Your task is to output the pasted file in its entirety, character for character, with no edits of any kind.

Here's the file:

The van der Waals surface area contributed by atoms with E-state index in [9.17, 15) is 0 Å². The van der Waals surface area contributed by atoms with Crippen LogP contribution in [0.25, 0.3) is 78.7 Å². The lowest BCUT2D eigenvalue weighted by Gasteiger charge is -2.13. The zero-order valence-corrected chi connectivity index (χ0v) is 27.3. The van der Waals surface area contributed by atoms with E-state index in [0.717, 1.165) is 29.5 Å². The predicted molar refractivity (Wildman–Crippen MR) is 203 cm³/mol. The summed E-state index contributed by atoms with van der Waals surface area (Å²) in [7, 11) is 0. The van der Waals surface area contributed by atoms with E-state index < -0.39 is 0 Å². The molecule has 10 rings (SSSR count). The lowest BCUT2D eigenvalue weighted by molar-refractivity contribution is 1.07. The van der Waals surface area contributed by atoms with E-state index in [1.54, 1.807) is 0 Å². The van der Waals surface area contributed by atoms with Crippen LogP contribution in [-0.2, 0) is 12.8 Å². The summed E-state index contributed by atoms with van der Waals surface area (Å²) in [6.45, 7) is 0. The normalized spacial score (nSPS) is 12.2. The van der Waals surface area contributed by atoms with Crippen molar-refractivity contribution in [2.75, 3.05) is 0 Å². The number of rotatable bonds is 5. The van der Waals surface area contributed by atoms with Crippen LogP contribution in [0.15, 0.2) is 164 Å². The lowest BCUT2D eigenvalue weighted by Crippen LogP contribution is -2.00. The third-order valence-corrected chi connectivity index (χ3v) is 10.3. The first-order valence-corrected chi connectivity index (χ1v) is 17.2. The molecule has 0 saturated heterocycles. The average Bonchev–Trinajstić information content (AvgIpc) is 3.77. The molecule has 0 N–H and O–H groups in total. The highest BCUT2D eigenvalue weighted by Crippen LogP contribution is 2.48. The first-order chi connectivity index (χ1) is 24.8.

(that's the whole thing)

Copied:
The van der Waals surface area contributed by atoms with E-state index in [9.17, 15) is 0 Å². The van der Waals surface area contributed by atoms with Crippen LogP contribution in [0.25, 0.3) is 78.7 Å². The lowest BCUT2D eigenvalue weighted by Gasteiger charge is -2.13. The zero-order valence-corrected chi connectivity index (χ0v) is 27.3. The van der Waals surface area contributed by atoms with E-state index in [0.717, 1.165) is 29.5 Å². The predicted molar refractivity (Wildman–Crippen MR) is 203 cm³/mol. The summed E-state index contributed by atoms with van der Waals surface area (Å²) in [7, 11) is 0. The van der Waals surface area contributed by atoms with E-state index < -0.39 is 0 Å². The molecule has 10 rings (SSSR count). The lowest BCUT2D eigenvalue weighted by molar-refractivity contribution is 1.07. The van der Waals surface area contributed by atoms with E-state index in [1.54, 1.807) is 0 Å². The van der Waals surface area contributed by atoms with Crippen LogP contribution in [-0.2, 0) is 12.8 Å². The summed E-state index contributed by atoms with van der Waals surface area (Å²) in [6.45, 7) is 0. The normalized spacial score (nSPS) is 12.2. The van der Waals surface area contributed by atoms with Crippen molar-refractivity contribution in [2.75, 3.05) is 0 Å². The number of rotatable bonds is 5. The van der Waals surface area contributed by atoms with Crippen LogP contribution in [0.15, 0.2) is 164 Å². The lowest BCUT2D eigenvalue weighted by Crippen LogP contribution is -2.00. The third-order valence-corrected chi connectivity index (χ3v) is 10.3. The first-order valence-corrected chi connectivity index (χ1v) is 17.2. The molecule has 0 saturated heterocycles. The average Bonchev–Trinajstić information content (AvgIpc) is 3.77. The molecule has 0 N–H and O–H groups in total. The highest BCUT2D eigenvalue weighted by Crippen LogP contribution is 2.48. The first-order chi connectivity index (χ1) is 24.8.